Vol. 15: Vortex Cannons

These three cannons can throw chunks of air in the form of smoke rings across a room.

By Edwin Wise

Photos by Michael Thad Carter

Illustrations by Damien Scogin



+ Downloads & Extras:

Videos

Video demo of four vortex cannons in this article:

http://youtube.com/watch?v=eX4-lI0B3SE

More vortex cannons:

http://youtube.com/watch?v=kVzFWprbMkA

http://youtube.com/watch?v=lMLop6MIwUU

http://youtube.com/watch?v=ayaiArVkpA4

http://youtube.com/watch?v=am12NZwr3Fk

Military experiments and SRL's version:

http://www.youtube.com/watch?v=X2fVjBd0xo4

http://post.thing.net/node/1752

Bill Beaty’s Vortex Ring Launcher page:

http://www.eskimo.com/~billb/amateur/vortgen.html

Big Bad Boom Cannon

Boom Stick (MakeZine #13) plus...

  • 12" dia. Concrete Pillar mold-form, 48" long
  • 3" Diameter PVC Plumbing:
    • Male Pipe Thread (MPT) to Slip Adapter (2)
    • Female Pipe Thread (FPT) to Slip Adapter
    • 90º Elbow (DWV "Spigot and Hub")
    • Pipe, 3" long (1 or 2)
  • 1/2" Plywood (24" x 24" sheet)
  • 3/4" Polystyrene Insulating Foam
  • Jigsaw
  • Sharp Knife
  • Duct Tape
  • Glue (Liquid Nails, Epoxy)
  • 12" Compass or: String, Washer, and a wood screw
  • Felt-tip Marker

By now you may be wondering how much air you can launch with a vortex gun, and if you are like me and have a Boom Stick laying around (see Make issue #13), the urge to fire a vortex with the Boom Stick will be irresistible.

You can build a vortex cannon from a concrete pillar mold-form (such as a Sono-tube or Quik-tube, just a giant cardboard tube) and some small sheets of plywood and stiff insulating foam. Foam is easy to use for prototyping but it flexes, losing energy that should go into the vortex. We use foam here as a mounting bracket for the cannon.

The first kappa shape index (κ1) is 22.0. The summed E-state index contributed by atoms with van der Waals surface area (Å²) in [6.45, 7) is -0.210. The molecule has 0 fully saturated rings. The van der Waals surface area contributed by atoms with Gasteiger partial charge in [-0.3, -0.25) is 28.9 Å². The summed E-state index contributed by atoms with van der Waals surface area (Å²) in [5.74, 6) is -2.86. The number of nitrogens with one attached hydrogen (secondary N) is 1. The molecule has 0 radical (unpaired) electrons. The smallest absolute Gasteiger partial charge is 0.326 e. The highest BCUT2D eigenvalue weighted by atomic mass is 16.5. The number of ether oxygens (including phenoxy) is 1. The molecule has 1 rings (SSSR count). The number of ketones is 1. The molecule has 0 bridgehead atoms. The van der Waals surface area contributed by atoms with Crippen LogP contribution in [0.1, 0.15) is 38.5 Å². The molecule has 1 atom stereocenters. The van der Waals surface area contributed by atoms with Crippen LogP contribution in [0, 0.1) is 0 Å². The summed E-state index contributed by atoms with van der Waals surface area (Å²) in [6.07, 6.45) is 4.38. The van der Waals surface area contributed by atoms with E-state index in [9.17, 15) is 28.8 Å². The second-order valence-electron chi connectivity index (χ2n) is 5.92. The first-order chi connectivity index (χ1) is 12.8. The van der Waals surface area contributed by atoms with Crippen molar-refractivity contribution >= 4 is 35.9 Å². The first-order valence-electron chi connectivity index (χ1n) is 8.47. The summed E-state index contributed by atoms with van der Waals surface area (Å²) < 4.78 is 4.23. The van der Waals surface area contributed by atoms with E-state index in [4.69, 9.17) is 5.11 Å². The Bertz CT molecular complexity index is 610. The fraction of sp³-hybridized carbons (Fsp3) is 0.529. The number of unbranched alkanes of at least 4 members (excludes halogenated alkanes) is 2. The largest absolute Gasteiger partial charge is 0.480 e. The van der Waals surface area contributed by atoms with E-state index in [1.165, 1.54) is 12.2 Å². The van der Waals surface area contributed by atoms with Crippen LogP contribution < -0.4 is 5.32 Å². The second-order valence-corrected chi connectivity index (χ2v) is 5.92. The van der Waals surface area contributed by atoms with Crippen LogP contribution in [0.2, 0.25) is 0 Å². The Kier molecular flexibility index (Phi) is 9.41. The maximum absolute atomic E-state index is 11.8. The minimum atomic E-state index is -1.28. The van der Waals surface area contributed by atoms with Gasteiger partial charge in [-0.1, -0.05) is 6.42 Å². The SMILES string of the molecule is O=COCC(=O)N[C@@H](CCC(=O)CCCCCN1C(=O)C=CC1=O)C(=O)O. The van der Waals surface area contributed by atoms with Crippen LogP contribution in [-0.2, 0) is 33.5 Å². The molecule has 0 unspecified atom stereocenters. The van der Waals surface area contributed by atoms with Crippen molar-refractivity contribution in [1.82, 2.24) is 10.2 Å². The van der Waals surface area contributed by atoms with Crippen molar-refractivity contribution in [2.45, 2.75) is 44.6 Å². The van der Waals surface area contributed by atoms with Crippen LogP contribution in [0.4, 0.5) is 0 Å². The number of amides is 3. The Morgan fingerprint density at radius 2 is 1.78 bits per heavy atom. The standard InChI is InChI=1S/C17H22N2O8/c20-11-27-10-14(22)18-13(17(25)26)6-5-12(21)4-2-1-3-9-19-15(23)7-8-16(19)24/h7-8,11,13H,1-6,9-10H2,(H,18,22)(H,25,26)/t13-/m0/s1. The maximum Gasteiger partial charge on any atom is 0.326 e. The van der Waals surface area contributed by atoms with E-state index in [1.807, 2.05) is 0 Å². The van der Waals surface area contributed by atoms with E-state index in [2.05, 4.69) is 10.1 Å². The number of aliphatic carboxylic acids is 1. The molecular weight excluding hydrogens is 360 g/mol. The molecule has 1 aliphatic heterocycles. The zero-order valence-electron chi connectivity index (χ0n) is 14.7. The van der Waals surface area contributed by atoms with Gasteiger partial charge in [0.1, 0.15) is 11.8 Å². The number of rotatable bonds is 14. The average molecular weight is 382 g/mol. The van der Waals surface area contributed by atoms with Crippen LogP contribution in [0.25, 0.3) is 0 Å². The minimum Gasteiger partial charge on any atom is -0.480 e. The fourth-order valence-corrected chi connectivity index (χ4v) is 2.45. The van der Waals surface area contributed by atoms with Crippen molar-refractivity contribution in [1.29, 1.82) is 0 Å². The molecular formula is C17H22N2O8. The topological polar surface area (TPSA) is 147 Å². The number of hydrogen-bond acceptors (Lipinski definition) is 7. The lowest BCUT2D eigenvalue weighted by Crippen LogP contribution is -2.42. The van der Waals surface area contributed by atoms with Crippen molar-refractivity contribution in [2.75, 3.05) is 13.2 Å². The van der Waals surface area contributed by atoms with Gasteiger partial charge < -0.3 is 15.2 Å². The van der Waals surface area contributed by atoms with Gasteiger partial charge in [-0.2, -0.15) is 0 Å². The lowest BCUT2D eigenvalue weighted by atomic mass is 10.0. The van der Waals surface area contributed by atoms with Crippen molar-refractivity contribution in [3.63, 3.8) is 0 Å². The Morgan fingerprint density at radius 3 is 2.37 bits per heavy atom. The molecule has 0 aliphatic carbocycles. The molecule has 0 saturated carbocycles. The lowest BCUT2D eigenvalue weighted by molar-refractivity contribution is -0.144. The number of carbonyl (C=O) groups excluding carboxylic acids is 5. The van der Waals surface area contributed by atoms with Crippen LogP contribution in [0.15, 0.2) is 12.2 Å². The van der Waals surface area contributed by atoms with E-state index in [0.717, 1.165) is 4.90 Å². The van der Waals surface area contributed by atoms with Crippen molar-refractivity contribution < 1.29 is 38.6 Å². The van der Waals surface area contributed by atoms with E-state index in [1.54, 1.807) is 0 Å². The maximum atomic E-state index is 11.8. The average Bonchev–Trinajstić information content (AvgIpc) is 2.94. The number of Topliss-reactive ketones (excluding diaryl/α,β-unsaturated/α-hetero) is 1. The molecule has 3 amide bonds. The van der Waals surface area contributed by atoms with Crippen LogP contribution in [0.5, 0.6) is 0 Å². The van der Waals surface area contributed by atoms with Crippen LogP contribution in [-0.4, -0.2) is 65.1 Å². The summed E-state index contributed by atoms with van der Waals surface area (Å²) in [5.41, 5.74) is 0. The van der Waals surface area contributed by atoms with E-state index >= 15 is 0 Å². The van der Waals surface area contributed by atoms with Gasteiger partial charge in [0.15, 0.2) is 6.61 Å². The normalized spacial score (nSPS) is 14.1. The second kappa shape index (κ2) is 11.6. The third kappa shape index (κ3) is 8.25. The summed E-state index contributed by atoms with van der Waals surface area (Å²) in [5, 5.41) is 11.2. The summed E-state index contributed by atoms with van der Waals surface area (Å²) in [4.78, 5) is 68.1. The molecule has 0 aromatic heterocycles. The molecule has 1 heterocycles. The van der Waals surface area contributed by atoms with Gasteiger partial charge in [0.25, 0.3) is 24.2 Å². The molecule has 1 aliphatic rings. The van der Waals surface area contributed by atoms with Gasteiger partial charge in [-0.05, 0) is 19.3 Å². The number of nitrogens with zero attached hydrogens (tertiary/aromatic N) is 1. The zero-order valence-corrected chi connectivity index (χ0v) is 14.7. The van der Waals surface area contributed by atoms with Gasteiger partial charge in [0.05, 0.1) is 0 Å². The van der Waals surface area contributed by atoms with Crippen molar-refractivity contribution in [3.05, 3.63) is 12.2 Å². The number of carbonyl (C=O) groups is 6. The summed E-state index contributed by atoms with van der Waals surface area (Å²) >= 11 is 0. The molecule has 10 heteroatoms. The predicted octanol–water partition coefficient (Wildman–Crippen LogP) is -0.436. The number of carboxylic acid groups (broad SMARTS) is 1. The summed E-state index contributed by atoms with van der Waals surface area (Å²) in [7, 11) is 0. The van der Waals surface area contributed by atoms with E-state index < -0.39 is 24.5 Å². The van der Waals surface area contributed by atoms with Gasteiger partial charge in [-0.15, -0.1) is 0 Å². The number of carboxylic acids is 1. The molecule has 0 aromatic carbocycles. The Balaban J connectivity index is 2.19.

The Boom Stick has a 3" FPT exhaust where we will mount the vortex cannon so its barrel is running parallel to the pressure chamber. To do this, you need a mounting adapter.

  1. Weld an MPT adapter into one end of the elbow and the FPT adapter into the other end (using a 3" long section of pipe). Lightly screw this assembly onto the Boom Stick.
  2. Using a length of string and a marker, a washer, and a screw, you can improvise a compass to draw large circles. Mark and cut a plywood ring to hold the MPT fitting in the cardboard barrel.
  3. Glue the MPT fitting into this ring, stabilizing it with duct tape until the glue dries. Glue the MPT assembly into one end of the barrel. Since the cardboard is waxed on the inside, rough up the surface first.
  4. You can also cut a thin ring of foam and glue that into the tube to provide a stronger mounting point. Hold everything together with duct tape until the glue hardens.
  5. Create another ring, between 1" and 3" wide, for the exhaust end of the barrel. Narrower rings are ineffective, and wider rings obstruct the air flow. This exit ring has two purposes; it controls the size (and velocity) of the vortex, and it helps spin the vortex in the first place. Glue the exhaust ring into place.

    Delicately test-mount the completed cannon onto the Boom Stick and note the distance between the cardboard barrel and the PVC pressure chamber.

  6. Mark and cut two foam saddles to fit between the cylinders and tape them together along their edges. Tape this bracket onto the pressure chamber.
  7. Carefully screw the cannon onto the Boom Stick mount and tape it into place.
  8. Once everything is stable, set the Boom Stick Vortex Cannon on a table, put on eye and ear protection, attach air and electricity to the Boom Stick, fill the cannon with smoke, and fire it!

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